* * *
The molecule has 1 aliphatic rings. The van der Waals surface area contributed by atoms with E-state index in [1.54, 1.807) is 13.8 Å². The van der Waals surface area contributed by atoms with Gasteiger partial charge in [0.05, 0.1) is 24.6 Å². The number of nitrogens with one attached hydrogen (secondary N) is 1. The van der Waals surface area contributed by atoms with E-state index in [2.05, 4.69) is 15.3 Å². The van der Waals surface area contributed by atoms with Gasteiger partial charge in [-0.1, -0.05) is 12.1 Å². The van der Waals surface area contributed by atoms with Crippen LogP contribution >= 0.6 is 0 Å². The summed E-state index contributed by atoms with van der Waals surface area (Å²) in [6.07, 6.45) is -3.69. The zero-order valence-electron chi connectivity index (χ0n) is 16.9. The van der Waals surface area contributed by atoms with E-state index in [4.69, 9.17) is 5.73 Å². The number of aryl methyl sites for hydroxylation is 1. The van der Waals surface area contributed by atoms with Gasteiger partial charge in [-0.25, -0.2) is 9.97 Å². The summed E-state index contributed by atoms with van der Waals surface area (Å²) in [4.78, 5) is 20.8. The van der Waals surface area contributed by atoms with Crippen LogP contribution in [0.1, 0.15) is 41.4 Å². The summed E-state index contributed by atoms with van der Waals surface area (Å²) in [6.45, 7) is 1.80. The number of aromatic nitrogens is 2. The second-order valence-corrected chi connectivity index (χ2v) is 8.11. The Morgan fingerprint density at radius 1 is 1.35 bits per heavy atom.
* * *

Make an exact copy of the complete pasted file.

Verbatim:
The molecule has 1 aliphatic rings. The van der Waals surface area contributed by atoms with E-state index in [1.54, 1.807) is 13.8 Å². The van der Waals surface area contributed by atoms with Gasteiger partial charge in [0.05, 0.1) is 24.6 Å². The number of nitrogens with one attached hydrogen (secondary N) is 1. The van der Waals surface area contributed by atoms with E-state index in [2.05, 4.69) is 15.3 Å². The van der Waals surface area contributed by atoms with Gasteiger partial charge in [-0.1, -0.05) is 12.1 Å². The van der Waals surface area contributed by atoms with Crippen LogP contribution >= 0.6 is 0 Å². The summed E-state index contributed by atoms with van der Waals surface area (Å²) in [6.07, 6.45) is -3.69. The zero-order valence-electron chi connectivity index (χ0n) is 16.9. The van der Waals surface area contributed by atoms with E-state index in [4.69, 9.17) is 5.73 Å². The number of aryl methyl sites for hydroxylation is 1. The van der Waals surface area contributed by atoms with Gasteiger partial charge in [-0.25, -0.2) is 9.97 Å². The summed E-state index contributed by atoms with van der Waals surface area (Å²) in [4.78, 5) is 20.8. The van der Waals surface area contributed by atoms with Crippen LogP contribution in [0.1, 0.15) is 41.4 Å². The summed E-state index contributed by atoms with van der Waals surface area (Å²) in [6.45, 7) is 1.80. The number of aromatic nitrogens is 2. The second-order valence-corrected chi connectivity index (χ2v) is 8.11. The Morgan fingerprint density at radius 1 is 1.35 bits per heavy atom.